Small Grants from GEF Go a Long Way for Bali Communities
| Trees planted in buffer zone
between community and the forest
||Sumber Klampok, BALI, Indonesia Past the terraced rice
paddies and into the forest in the northwest corner of Bali, lies the village
of Sumber Klampok, an unpretentious assortment of homes and fields that, until
recently, many people wished was not there.
Nestled in the newly created Bali Barat National Park, the villagers were seen
as a danger to the forest and an obstruction to the development of ecotourism
in the area. The authorities let the residents know that they should leave.
But today Sumber Klampok, home to 600 households, is officially recognized as a
village within the park, the result of community action that coalesced around
the efforts of young people who wanted to protect the surrounding environment.
That effort received a boost from the GEF Small Grants Programme, that has
allow the villagers to map and demarcate their lands as well as to initiate
organic farming ventures and projects to help protect local bird species.
On a recent trip sponsored by the programme, which is implemented by the United
Nations Development Programme, to the village during the recent preparatory
meeting for the World Summit on Sustainable Development, the villagers turned
out in force to greet the visitors with music, dance, and a welcoming
"We would like to produce something that can be sustained," village
leader Made Nuyatha told the visitors, noting that there the village has
already accomplished a lot, such as in the production of organic foods, compost
and natural pesticides.
According to the local farmers, organic farming has brought benefits, albeit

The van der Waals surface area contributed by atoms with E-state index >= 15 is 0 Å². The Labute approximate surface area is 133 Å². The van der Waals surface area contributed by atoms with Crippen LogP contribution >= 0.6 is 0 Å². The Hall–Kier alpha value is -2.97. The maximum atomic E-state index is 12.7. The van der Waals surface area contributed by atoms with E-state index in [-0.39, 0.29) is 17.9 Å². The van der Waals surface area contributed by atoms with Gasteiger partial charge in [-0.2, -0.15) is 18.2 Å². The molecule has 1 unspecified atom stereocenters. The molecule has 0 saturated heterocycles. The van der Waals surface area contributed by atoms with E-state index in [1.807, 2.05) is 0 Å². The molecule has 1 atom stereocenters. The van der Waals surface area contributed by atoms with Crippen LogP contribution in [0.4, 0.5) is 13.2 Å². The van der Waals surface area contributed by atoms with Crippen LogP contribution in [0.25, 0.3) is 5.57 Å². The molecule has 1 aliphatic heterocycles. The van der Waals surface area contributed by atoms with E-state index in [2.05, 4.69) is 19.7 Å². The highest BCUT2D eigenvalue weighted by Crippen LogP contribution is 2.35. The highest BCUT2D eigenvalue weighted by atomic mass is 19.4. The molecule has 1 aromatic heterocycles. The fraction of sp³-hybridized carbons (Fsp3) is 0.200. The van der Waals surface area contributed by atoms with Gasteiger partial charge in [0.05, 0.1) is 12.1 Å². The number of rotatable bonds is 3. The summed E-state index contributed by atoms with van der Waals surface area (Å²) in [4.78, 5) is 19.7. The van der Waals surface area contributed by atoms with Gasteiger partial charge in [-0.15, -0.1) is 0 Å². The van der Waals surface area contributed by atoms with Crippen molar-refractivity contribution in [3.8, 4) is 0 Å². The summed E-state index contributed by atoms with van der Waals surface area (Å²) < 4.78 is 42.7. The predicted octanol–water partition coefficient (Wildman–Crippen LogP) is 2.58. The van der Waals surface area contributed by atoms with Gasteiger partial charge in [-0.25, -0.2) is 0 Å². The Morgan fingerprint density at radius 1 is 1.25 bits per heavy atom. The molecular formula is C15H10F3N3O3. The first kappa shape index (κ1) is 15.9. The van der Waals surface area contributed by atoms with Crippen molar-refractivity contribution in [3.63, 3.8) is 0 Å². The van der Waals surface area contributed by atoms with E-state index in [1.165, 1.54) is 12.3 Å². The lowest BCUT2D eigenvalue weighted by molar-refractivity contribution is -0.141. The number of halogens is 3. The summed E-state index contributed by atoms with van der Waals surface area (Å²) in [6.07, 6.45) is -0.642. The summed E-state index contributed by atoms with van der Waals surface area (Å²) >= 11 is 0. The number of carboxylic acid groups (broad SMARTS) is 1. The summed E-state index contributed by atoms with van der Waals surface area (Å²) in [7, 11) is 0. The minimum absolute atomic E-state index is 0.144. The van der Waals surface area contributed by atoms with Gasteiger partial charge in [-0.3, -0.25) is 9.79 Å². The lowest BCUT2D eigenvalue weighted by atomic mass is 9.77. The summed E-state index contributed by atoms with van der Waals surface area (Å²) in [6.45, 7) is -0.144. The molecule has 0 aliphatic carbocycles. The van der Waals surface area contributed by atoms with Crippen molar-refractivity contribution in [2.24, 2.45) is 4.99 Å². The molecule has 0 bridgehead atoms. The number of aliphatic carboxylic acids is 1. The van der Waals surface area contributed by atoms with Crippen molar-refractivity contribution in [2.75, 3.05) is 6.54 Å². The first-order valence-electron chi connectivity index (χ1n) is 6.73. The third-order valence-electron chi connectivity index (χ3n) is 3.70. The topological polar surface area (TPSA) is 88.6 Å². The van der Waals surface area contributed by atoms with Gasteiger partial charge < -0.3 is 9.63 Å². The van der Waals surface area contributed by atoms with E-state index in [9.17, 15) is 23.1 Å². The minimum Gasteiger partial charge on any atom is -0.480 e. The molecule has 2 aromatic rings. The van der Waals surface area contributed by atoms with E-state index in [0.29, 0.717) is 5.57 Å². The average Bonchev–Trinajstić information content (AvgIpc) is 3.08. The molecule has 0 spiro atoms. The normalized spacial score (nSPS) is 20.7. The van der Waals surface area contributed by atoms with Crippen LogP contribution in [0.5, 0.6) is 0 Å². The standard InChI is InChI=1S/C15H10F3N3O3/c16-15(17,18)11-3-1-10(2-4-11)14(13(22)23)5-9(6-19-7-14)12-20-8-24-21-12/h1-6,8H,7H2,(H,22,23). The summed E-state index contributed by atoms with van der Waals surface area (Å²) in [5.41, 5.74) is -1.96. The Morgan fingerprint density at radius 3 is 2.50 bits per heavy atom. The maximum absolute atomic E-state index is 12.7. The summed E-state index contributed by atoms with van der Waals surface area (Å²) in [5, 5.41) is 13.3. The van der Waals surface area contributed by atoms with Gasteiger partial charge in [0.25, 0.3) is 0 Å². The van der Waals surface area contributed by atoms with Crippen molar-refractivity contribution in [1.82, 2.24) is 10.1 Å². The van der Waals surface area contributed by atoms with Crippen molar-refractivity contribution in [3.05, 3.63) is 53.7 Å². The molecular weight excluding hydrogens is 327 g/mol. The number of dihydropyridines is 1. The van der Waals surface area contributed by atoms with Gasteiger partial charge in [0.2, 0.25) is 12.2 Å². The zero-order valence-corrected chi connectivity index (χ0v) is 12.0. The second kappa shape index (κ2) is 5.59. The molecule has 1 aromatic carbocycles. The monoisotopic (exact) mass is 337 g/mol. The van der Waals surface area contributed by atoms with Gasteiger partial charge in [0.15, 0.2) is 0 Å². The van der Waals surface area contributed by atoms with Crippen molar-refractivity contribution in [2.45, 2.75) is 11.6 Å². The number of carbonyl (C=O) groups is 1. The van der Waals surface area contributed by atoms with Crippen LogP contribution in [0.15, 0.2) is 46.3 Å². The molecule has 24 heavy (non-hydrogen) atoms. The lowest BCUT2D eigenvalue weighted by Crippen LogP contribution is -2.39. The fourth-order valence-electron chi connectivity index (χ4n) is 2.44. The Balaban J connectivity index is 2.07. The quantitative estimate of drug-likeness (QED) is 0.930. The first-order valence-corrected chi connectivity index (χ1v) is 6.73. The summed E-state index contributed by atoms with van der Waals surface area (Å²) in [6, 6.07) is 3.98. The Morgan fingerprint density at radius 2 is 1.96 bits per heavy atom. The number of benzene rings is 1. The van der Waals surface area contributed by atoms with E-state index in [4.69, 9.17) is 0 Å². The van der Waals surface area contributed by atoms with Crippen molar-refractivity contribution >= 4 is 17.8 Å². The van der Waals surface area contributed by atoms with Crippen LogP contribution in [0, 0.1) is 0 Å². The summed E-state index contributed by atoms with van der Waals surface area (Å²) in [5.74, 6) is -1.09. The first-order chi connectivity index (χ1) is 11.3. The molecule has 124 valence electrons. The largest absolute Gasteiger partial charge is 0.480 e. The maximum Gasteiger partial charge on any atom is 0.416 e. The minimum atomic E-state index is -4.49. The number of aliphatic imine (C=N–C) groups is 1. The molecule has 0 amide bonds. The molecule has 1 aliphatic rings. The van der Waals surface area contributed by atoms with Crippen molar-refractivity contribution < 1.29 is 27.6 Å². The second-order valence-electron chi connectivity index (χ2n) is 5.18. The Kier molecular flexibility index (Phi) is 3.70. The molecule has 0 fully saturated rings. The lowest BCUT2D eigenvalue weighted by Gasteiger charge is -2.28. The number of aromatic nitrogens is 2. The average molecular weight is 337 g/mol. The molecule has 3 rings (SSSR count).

slowly. The corn and the rice, they say, are very sweet and fetch higher prices
for the well-to-do in Jakarta, but the farmers note that they receive far less
of the profits than the traders. However, the farmers say they benefit from
weaning themselves away from expensive pesticides and fertilizers.
With the help of the project, the villagers have also been instrumental in
protecting the Bali Starlings, an endemic species that faced extinction after
it was over-zealously sought out a prized status symbol pet. The starling
numbers dwindled to as few as 60 birds, but with the help of the breeding in
captivity programme supported by Small Grants Programme, they now number
The GEF Small Grants Programme, operational since 1992, has provided about $120
million to non-governmental organizations and community groups in 63 developing
countries to promote grassroot efforts to protect and conserve the environment
while generating sustainable livelihood opportunities. One of the most
successful efforts to implement sustainable development, the programme has
benefited over 4,000 through more than 3,100 projects with grants that have, on
average, amounted to about $20,000. The Small Grants Programme supplements the
larger projects funded by the GEF, or Global Environment Facility.
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Department of Economic and
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24 August 2006